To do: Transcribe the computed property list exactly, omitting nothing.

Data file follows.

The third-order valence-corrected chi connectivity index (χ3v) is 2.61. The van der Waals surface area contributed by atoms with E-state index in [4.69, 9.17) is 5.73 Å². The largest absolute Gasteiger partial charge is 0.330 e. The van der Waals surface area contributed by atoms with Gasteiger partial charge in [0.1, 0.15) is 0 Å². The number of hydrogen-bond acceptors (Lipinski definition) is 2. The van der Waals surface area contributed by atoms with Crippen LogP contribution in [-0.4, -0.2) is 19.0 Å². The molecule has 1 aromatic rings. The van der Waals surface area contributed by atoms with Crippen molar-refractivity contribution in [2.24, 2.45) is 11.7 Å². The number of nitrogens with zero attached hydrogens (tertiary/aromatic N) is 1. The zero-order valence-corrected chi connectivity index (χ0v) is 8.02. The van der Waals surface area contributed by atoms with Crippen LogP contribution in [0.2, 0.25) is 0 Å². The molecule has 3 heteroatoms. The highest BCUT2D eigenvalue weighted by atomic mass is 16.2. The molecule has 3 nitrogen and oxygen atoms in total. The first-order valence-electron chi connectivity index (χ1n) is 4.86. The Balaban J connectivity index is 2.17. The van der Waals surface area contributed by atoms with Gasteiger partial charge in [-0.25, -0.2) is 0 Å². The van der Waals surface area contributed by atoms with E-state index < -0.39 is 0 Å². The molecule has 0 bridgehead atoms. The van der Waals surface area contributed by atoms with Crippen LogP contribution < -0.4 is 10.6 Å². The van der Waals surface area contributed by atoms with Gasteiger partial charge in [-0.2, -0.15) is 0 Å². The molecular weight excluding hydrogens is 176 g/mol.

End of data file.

The third-order valence-corrected chi connectivity index (χ3v) is 2.61. The van der Waals surface area contributed by atoms with E-state index in [4.69, 9.17) is 5.73 Å². The largest absolute Gasteiger partial charge is 0.330 e. The van der Waals surface area contributed by atoms with Gasteiger partial charge in [0.1, 0.15) is 0 Å². The number of hydrogen-bond acceptors (Lipinski definition) is 2. The van der Waals surface area contributed by atoms with Crippen LogP contribution in [-0.4, -0.2) is 19.0 Å². The molecule has 1 aromatic rings. The van der Waals surface area contributed by atoms with Crippen molar-refractivity contribution in [2.24, 2.45) is 11.7 Å². The number of nitrogens with zero attached hydrogens (tertiary/aromatic N) is 1. The zero-order valence-corrected chi connectivity index (χ0v) is 8.02. The van der Waals surface area contributed by atoms with Crippen LogP contribution in [0.2, 0.25) is 0 Å². The molecule has 3 heteroatoms. The highest BCUT2D eigenvalue weighted by atomic mass is 16.2. The molecule has 3 nitrogen and oxygen atoms in total. The first-order valence-electron chi connectivity index (χ1n) is 4.86. The Balaban J connectivity index is 2.17. The van der Waals surface area contributed by atoms with Gasteiger partial charge in [-0.25, -0.2) is 0 Å². The van der Waals surface area contributed by atoms with E-state index < -0.39 is 0 Å². The molecule has 0 bridgehead atoms. The van der Waals surface area contributed by atoms with Crippen LogP contribution < -0.4 is 10.6 Å². The van der Waals surface area contributed by atoms with Gasteiger partial charge in [-0.2, -0.15) is 0 Å². The molecular weight excluding hydrogens is 176 g/mol.